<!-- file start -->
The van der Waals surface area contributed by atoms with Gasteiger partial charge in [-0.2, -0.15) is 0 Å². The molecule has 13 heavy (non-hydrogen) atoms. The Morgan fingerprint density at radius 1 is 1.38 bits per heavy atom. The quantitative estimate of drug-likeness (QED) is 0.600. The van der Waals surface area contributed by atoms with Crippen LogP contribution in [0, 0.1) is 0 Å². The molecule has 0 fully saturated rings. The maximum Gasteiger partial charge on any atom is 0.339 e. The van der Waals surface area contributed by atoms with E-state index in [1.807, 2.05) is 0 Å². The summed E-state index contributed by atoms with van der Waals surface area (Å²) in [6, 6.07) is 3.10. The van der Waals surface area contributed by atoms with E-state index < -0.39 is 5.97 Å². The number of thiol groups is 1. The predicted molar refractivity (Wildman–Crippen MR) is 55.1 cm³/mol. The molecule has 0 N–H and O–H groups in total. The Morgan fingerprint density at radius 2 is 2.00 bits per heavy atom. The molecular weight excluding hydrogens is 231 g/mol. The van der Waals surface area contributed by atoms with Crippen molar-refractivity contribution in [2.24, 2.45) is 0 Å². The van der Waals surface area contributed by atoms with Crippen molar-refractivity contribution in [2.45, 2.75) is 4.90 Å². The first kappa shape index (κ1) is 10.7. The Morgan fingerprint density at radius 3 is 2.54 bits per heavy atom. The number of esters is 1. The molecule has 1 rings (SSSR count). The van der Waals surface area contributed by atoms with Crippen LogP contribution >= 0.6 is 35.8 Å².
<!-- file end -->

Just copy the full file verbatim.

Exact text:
The van der Waals surface area contributed by atoms with Gasteiger partial charge in [-0.2, -0.15) is 0 Å². The molecule has 13 heavy (non-hydrogen) atoms. The Morgan fingerprint density at radius 1 is 1.38 bits per heavy atom. The quantitative estimate of drug-likeness (QED) is 0.600. The van der Waals surface area contributed by atoms with Crippen LogP contribution in [0, 0.1) is 0 Å². The molecule has 0 fully saturated rings. The maximum Gasteiger partial charge on any atom is 0.339 e. The van der Waals surface area contributed by atoms with E-state index in [1.807, 2.05) is 0 Å². The summed E-state index contributed by atoms with van der Waals surface area (Å²) in [6, 6.07) is 3.10. The van der Waals surface area contributed by atoms with E-state index < -0.39 is 5.97 Å². The number of thiol groups is 1. The predicted molar refractivity (Wildman–Crippen MR) is 55.1 cm³/mol. The molecule has 0 N–H and O–H groups in total. The Morgan fingerprint density at radius 2 is 2.00 bits per heavy atom. The molecular weight excluding hydrogens is 231 g/mol. The van der Waals surface area contributed by atoms with Crippen molar-refractivity contribution in [2.24, 2.45) is 0 Å². The van der Waals surface area contributed by atoms with Crippen molar-refractivity contribution in [2.45, 2.75) is 4.90 Å². The first kappa shape index (κ1) is 10.7. The Morgan fingerprint density at radius 3 is 2.54 bits per heavy atom. The number of esters is 1. The molecule has 1 rings (SSSR count). The van der Waals surface area contributed by atoms with Crippen LogP contribution >= 0.6 is 35.8 Å².